It’s Adapt-or-Die Time for Daily Deals Firms

The squeeze is on

Headshot of Christopher Heine

In 2009, daily deals firms sprouted up on the digital landscape like eager-to-bloom crocus flowers often seen at this time of year. But more recently a late winter freeze has buzz sawed through one flowery bulb after another, as hundreds of daily deals upstarts have fallen by the wayside because they couldn’t develop in the harshly competitive climate.

Could a big one—LivingSocial—actually be the next to wither away? Sources familiar with the company say they wouldn’t be surprised if the industry’s No. 2 player, trailing only Groupon, was sold to a larger company or liquidated piece by piece by spring 2014. They say LivingSocial has lacked the speed to adjust to a space that’s increasingly becoming more complex.

Even worse for this nascent field, the marketplace has gotten a lot more crowded. Dozens of outfits from Yelp to marketing giants such as American Express and Bank of America—to even companies that enable retailers to set up their own offers—now provide innovative ways to link customers with local merchants.

Forrester Research analyst Sucharita Mulpuru-Kodali says neither LivingSocial nor Groupon are too big to fail—even if the latter still has cash reserves in the billions from its 2011 initial public offering. “The daily deals space is saturated,” she says, “and it never provided tremendous value to merchants. And that was the fundamental flaw in the business model. They’ve survived over the last few years even when these truths were obvious because they’ve reduced the margins they ask of merchants, they extend the length of offers and they make more offers available at any time.”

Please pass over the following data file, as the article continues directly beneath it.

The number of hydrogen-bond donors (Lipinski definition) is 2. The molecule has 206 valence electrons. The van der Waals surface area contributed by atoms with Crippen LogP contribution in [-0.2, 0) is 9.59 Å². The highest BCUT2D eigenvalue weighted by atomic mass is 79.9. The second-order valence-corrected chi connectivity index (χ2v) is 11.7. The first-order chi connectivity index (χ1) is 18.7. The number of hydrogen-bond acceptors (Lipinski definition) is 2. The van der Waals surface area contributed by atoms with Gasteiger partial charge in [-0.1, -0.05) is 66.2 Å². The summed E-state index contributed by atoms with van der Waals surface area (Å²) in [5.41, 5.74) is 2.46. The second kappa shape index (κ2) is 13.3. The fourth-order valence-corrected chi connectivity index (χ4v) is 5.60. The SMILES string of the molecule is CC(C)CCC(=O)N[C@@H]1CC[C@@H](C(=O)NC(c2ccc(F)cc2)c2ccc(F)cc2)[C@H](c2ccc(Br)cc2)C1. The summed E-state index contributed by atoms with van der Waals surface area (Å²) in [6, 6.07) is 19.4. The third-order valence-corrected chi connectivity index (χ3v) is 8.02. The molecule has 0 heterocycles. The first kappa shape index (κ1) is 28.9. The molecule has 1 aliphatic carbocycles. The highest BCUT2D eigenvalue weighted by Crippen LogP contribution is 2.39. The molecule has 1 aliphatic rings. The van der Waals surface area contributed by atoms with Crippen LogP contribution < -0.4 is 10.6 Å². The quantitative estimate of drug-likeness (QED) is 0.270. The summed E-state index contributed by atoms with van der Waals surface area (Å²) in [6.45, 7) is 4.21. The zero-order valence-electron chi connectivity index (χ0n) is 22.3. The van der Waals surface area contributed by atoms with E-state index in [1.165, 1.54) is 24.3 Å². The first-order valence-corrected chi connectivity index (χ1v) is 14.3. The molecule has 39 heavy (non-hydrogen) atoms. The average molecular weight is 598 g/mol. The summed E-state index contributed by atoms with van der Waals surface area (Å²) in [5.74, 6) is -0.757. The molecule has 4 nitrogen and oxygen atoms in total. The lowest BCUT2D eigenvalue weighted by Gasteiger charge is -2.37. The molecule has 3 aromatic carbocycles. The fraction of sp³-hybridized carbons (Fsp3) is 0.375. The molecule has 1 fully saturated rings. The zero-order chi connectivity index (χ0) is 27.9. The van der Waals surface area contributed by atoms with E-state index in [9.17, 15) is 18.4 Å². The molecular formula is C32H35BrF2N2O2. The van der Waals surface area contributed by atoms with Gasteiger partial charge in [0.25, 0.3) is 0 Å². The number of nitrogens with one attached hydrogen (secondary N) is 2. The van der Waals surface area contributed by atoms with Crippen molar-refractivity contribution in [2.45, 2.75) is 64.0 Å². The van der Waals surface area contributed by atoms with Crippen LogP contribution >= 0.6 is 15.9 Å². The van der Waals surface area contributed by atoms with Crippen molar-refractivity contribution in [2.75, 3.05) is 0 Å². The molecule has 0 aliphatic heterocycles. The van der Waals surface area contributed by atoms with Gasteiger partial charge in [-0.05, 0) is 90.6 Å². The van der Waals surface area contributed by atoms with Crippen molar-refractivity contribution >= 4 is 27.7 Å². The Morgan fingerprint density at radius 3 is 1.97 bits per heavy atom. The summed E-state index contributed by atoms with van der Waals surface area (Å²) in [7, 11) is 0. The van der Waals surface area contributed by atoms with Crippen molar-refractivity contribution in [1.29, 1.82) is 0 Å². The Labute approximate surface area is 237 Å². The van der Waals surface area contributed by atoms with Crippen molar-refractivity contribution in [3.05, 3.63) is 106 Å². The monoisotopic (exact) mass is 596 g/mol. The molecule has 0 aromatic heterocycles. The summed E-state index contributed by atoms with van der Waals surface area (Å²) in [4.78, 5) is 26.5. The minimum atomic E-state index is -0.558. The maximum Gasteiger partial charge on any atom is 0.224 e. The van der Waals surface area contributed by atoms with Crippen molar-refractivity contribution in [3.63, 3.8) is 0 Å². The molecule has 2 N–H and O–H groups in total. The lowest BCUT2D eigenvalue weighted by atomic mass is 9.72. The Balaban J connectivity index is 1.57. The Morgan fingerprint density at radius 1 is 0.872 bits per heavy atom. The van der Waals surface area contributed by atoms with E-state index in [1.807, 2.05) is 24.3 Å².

Groupon, in recent months, has been giving a bigger slice of voucher sales to deals-weary local businesses—a gesture meant to inspire loyalty to its platform. The lower merchant commissions were largely to blame for Groupon’s poor 2012 results and resulted in the ouster of company founder Andrew Mason as CEO (whose memorable farewell memo to staffers is now the stuff of legend). The Chicago-based daily deals firm declined all interview requests for this story.

Indeed, daily deals have been on a cold streak. LivingSocial dismissed 400 employees last November after suffering a net loss of $560 million during Q3 2012. In its Q3 ’12 earnings, Amazon blamed its first net loss in four years on its $169 million write-down for its two-year-old stake in LivingSocial. More recently, LivingSocial endured scrutiny about whether its cash infusion of $110 million was emergency funding or simply another money round for the four-year-old operation.

“You have to ignore the naysayers and focus on the people who matter—our millions of satisfied customers and merchants,” contends LivingSocial rep Andrew Weinstein, responding to the numerous issues his firm is allegedly facing. “After our most recent funding round, we have a significant financial reserve to take advantage of any opportunities, and we are executing against our plans for growth and profitability in 2013.”

Weinstein and his team argue that 80 percent of merchants do repeat LivingSocial deals when contacted by a sales rep—though its self-reporting flies in the face of third-party data available (more on that later). The team is also optimistic about the growth of its newer products, chiefly the Escapes and Fun & Events offers that are designed to build out audiences beyond seekers of discount massages and half-price leg waxes.

“It’s about experiences—not just about the discount,” says Mitch Spolan, svp of national sales for LivingSocial. “You want to climb Kilimanjaro, well, we have an ‘Escape’ for that.”

For Unaiz Kabani, director of product development for Yipit, a deals aggregator that also shares data from the activity it sees, maintaining growth will be the challenge. Kabani points out that the number of merchant deals continues to climb but not at the rates to which Groupon and LivingSocial have grown accustomed. “That’s somewhat to be expected,” he says. “This space has matured really quickly.”